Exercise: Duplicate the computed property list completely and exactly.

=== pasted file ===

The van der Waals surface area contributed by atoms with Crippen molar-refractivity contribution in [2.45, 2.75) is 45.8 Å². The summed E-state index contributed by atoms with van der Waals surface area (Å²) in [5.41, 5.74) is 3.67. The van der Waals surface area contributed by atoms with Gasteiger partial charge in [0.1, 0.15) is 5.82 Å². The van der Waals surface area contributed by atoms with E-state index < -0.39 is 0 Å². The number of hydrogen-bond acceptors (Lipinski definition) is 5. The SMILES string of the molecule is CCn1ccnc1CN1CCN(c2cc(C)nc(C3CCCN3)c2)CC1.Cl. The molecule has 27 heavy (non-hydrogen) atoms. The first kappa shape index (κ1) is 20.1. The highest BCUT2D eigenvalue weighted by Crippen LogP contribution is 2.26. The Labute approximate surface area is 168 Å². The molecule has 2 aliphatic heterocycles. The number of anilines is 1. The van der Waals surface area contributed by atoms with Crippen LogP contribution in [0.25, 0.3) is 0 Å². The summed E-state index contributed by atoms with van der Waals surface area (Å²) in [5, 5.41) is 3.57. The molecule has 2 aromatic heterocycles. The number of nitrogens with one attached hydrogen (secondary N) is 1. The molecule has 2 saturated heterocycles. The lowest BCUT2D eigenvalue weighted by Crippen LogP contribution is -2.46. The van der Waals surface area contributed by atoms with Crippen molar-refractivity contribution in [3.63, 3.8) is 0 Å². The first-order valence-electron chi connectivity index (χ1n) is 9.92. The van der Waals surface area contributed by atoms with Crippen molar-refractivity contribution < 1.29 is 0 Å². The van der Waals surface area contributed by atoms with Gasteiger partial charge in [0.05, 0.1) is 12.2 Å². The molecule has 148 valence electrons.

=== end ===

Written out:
The van der Waals surface area contributed by atoms with Crippen molar-refractivity contribution in [2.45, 2.75) is 45.8 Å². The summed E-state index contributed by atoms with van der Waals surface area (Å²) in [5.41, 5.74) is 3.67. The van der Waals surface area contributed by atoms with Gasteiger partial charge in [0.1, 0.15) is 5.82 Å². The van der Waals surface area contributed by atoms with E-state index < -0.39 is 0 Å². The number of hydrogen-bond acceptors (Lipinski definition) is 5. The SMILES string of the molecule is CCn1ccnc1CN1CCN(c2cc(C)nc(C3CCCN3)c2)CC1.Cl. The molecule has 27 heavy (non-hydrogen) atoms. The first kappa shape index (κ1) is 20.1. The highest BCUT2D eigenvalue weighted by Crippen LogP contribution is 2.26. The Labute approximate surface area is 168 Å². The molecule has 2 aliphatic heterocycles. The number of anilines is 1. The van der Waals surface area contributed by atoms with Crippen LogP contribution in [0.25, 0.3) is 0 Å². The summed E-state index contributed by atoms with van der Waals surface area (Å²) in [5, 5.41) is 3.57. The molecule has 2 aromatic heterocycles. The number of nitrogens with one attached hydrogen (secondary N) is 1. The molecule has 2 saturated heterocycles. The lowest BCUT2D eigenvalue weighted by Crippen LogP contribution is -2.46. The van der Waals surface area contributed by atoms with Crippen molar-refractivity contribution in [3.63, 3.8) is 0 Å². The first-order valence-electron chi connectivity index (χ1n) is 9.92. The van der Waals surface area contributed by atoms with Crippen molar-refractivity contribution < 1.29 is 0 Å². The van der Waals surface area contributed by atoms with Gasteiger partial charge in [0.05, 0.1) is 12.2 Å². The molecule has 148 valence electrons.